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MIT Sloan Management Review

MIT Sloan Management Review Fall 2013

MIT Sloan Management Review leads the discourse among academic researchers, business executives and other influential thought leaders about advances in management practice, particularly those shaped by technology,  that are transforming how people lead and innovate. MIT SMR disseminates new management research and innovative ideas so that thoughtful executives can capitalize on the opportunities generated by rapid organizational, technological and societal change.

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United States
MIT Sloan Management Review
4 Issues

in this issue

2 min.
beyond the organization

WHEN YOU HEAR the term “business leader,” there’s a natural tendency to think of someone leading a business — and all of the talent and knowledge within that organization. However, business executives today often need to harness the energy not just of the talented people within an organization, but of those outside of it as well. In this issue of MIT Sloan Management Review, a number of authors explore various aspects of leading beyond organizational boundaries. As part of our special report on leveraging external innovation, Alan MacCormack, Fiona Murray and Erika Wagner examine the phenomenon of corporations using innovation contests to attract the best ideas from beyond their organizations. They write: “Companies are searching for better ways to identify and exploit novel solutions. Increasingly, they are discovering that many of…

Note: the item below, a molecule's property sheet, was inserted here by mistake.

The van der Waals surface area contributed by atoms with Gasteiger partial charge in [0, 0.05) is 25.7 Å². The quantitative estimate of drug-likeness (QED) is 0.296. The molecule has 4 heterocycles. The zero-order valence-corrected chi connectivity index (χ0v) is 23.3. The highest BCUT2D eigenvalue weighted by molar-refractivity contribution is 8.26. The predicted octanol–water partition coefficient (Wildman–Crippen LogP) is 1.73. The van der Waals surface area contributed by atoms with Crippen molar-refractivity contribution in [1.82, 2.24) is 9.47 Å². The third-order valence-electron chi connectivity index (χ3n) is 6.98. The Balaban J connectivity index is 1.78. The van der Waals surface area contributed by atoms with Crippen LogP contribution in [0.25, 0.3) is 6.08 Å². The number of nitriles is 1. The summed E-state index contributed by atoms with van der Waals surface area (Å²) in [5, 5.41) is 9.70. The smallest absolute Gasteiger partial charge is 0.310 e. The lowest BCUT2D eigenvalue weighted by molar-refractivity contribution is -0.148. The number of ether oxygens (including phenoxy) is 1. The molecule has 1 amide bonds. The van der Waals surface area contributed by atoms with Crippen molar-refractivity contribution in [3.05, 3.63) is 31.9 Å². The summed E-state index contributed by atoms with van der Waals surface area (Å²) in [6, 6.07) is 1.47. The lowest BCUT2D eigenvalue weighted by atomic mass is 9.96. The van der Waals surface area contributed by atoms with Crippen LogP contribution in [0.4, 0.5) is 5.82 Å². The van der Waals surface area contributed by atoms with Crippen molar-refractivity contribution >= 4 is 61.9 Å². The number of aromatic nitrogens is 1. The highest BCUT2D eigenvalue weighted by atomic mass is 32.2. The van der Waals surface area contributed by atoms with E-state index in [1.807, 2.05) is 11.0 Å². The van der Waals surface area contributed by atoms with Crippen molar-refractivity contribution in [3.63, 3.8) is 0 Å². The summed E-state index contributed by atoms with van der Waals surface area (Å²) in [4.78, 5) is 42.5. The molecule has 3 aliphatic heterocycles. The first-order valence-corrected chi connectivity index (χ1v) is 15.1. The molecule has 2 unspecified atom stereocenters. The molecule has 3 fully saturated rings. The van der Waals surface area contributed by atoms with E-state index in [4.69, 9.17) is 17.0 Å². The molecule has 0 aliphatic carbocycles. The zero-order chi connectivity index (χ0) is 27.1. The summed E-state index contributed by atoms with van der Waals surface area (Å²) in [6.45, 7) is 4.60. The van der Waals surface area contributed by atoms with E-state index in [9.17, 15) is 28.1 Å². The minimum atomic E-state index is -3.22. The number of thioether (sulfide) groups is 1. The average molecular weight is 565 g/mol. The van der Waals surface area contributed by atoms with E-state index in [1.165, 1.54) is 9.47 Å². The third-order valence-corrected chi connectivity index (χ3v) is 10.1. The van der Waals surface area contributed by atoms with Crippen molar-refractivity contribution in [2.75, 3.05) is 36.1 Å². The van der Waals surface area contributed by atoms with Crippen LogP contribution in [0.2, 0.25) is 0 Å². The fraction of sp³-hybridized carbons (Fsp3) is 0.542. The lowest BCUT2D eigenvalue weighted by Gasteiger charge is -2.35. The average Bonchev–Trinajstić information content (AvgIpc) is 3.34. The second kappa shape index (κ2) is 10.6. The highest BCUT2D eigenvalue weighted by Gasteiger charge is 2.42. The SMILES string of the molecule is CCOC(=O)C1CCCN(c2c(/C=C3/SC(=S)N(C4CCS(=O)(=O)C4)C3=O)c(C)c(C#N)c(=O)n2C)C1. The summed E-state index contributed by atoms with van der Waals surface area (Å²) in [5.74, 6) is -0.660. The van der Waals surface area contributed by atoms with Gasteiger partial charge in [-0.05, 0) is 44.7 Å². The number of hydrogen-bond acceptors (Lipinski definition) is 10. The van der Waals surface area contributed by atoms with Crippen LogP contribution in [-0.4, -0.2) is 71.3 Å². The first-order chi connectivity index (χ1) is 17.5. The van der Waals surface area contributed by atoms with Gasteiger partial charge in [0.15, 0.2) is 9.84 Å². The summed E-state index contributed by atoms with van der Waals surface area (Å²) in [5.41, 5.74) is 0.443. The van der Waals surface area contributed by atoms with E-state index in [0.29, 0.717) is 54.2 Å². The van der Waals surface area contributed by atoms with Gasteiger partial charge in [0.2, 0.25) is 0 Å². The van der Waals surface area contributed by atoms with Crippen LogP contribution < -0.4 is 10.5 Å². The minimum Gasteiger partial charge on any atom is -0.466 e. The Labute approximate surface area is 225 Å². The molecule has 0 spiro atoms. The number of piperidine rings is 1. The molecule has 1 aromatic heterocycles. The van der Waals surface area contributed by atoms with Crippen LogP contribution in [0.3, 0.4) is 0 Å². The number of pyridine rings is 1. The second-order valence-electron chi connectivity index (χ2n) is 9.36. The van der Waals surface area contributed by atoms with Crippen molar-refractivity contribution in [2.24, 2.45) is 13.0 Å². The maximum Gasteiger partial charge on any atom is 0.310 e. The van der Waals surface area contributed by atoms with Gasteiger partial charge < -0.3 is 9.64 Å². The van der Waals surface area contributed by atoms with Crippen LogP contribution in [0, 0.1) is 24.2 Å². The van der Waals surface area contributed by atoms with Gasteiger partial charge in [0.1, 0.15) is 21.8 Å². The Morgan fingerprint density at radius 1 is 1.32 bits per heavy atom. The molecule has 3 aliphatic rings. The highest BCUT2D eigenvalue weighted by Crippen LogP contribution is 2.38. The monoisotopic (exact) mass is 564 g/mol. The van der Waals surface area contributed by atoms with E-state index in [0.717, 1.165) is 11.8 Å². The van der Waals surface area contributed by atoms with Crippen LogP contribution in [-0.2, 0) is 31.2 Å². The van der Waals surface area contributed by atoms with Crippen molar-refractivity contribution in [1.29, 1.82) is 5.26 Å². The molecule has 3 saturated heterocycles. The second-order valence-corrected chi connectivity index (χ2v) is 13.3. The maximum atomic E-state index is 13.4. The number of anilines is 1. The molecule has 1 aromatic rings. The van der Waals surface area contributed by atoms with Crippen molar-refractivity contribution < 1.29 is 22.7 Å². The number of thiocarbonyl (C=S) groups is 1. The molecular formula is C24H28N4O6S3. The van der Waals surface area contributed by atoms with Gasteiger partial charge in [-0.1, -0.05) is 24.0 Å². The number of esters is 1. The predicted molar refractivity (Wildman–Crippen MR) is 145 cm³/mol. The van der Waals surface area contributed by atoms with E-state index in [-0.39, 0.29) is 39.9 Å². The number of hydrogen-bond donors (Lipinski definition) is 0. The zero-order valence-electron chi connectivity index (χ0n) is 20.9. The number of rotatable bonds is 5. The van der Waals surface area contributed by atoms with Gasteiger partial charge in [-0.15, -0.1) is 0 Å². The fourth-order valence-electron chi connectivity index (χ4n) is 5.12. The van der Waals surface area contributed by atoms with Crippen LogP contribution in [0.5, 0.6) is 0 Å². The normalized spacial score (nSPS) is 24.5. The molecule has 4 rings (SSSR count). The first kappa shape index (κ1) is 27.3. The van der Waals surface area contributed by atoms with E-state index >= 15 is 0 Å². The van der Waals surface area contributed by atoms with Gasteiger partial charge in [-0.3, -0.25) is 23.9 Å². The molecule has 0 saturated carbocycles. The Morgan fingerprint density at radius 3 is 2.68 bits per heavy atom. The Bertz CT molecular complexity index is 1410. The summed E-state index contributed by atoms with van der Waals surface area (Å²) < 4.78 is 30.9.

2 min.
on the web